The phrase “can’t chew bubble gum and walk at the same time” is often attributed to manufacturing operators. This is simply not true, as many operators do extensive simultaneous motion. This motion can range from loading a bolt to a power tool to walking and obtaining a bolt from a pouch. Simultaneous motion saves the operator time, reduces ergonomic impact, and makes operators more versatile.
Operators tend to execute simultaneous activity to save time. Walking, while wasteful, is often filled with non-value added but necessary work like obtaining bolts and loading power tools. Operators can also grasp two things at once, saving as much as half a second (~3 MODS on average) per obtain, extrapolated over the course of the day, can result in increased production.
Per the United Auto Workers, operators should be restricted to 20 hand actions per hand per minute to preserve their bodies. Manufacturing facilities tend to then assign 40 hand actions per minute to the operator to stay within parameters. If operators complete all the assigned tasks with one hand, then their hand will ache and become damaged over time. Simultaneous activity will help the operators spread out the work between both hands, giving their bodies time to recover and prevent chronic injury.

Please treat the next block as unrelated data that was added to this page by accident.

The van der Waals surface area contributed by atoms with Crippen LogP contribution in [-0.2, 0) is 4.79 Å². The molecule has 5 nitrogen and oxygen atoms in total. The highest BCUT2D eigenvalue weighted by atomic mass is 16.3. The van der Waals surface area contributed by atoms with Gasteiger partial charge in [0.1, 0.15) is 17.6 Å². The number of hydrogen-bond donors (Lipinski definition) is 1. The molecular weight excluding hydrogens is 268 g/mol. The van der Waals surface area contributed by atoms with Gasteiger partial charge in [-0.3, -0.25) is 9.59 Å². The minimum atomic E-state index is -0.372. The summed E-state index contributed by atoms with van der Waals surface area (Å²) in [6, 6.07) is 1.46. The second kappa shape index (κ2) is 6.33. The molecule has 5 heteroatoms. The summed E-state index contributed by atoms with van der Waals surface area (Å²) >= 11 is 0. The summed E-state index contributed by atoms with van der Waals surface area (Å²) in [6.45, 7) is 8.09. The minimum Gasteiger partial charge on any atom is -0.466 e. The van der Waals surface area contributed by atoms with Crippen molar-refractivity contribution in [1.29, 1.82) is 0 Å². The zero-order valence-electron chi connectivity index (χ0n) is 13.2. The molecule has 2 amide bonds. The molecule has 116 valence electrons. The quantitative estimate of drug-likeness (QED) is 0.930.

Once operators fully utilize both hands in simultaneous motion, they will find a variety of tasks easier. Drilling into the left side of a post that is up against a wall is significantly easier with the drill in the left hand. Proficiency with the non-dominant hand gives operators an advantage.
Operators do multiple actions at the same time all the time: loading a bolt to a power, grabbing two items at once, or even obtaining something from a pouch while walking. Simultaneous motion is done more often than casually observed but can be cultivated into proficiency with the non-dominant hand.